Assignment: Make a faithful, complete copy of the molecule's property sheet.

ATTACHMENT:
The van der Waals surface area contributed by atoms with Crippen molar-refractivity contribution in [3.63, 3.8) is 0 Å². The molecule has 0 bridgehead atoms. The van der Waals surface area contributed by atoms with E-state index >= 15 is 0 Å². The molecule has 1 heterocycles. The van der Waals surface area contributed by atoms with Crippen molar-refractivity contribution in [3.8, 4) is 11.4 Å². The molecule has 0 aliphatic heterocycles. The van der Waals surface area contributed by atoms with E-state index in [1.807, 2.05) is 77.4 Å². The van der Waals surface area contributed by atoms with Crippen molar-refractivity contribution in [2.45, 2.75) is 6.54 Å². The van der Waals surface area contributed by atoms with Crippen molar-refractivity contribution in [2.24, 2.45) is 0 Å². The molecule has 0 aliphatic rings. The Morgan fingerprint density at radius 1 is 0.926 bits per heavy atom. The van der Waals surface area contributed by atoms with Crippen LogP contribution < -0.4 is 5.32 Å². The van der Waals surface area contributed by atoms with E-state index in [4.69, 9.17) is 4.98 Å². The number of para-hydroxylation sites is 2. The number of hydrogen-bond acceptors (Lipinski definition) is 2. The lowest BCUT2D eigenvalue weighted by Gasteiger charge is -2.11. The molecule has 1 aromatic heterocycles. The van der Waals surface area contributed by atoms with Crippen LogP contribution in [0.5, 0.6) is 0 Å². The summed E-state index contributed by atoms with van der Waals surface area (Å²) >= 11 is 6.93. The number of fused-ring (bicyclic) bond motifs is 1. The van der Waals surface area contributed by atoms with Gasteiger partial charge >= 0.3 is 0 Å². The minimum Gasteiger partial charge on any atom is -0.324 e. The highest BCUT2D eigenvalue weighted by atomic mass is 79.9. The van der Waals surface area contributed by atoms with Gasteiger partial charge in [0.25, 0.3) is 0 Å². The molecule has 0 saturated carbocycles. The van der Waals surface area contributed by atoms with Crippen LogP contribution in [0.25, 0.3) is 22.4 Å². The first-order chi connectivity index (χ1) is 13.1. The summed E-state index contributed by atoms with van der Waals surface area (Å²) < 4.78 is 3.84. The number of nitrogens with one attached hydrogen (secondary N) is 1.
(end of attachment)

The van der Waals surface area contributed by atoms with Crippen molar-refractivity contribution in [3.63, 3.8) is 0 Å². The molecule has 0 bridgehead atoms. The van der Waals surface area contributed by atoms with E-state index >= 15 is 0 Å². The molecule has 1 heterocycles. The van der Waals surface area contributed by atoms with Crippen molar-refractivity contribution in [3.8, 4) is 11.4 Å². The molecule has 0 aliphatic heterocycles. The van der Waals surface area contributed by atoms with E-state index in [1.807, 2.05) is 77.4 Å². The van der Waals surface area contributed by atoms with Crippen molar-refractivity contribution in [2.45, 2.75) is 6.54 Å². The van der Waals surface area contributed by atoms with Crippen molar-refractivity contribution in [2.24, 2.45) is 0 Å². The molecule has 0 aliphatic rings. The Morgan fingerprint density at radius 1 is 0.926 bits per heavy atom. The van der Waals surface area contributed by atoms with Crippen LogP contribution < -0.4 is 5.32 Å². The van der Waals surface area contributed by atoms with E-state index in [4.69, 9.17) is 4.98 Å². The number of para-hydroxylation sites is 2. The number of hydrogen-bond acceptors (Lipinski definition) is 2. The lowest BCUT2D eigenvalue weighted by Gasteiger charge is -2.11. The molecule has 1 aromatic heterocycles. The van der Waals surface area contributed by atoms with Crippen LogP contribution in [0.5, 0.6) is 0 Å². The summed E-state index contributed by atoms with van der Waals surface area (Å²) >= 11 is 6.93. The number of fused-ring (bicyclic) bond motifs is 1. The van der Waals surface area contributed by atoms with Gasteiger partial charge >= 0.3 is 0 Å². The minimum Gasteiger partial charge on any atom is -0.324 e. The highest BCUT2D eigenvalue weighted by atomic mass is 79.9. The van der Waals surface area contributed by atoms with Gasteiger partial charge in [0.25, 0.3) is 0 Å². The molecule has 0 saturated carbocycles. The van der Waals surface area contributed by atoms with Crippen LogP contribution in [0.25, 0.3) is 22.4 Å². The first-order chi connectivity index (χ1) is 13.1. The summed E-state index contributed by atoms with van der Waals surface area (Å²) < 4.78 is 3.84. The number of nitrogens with one attached hydrogen (secondary N) is 1.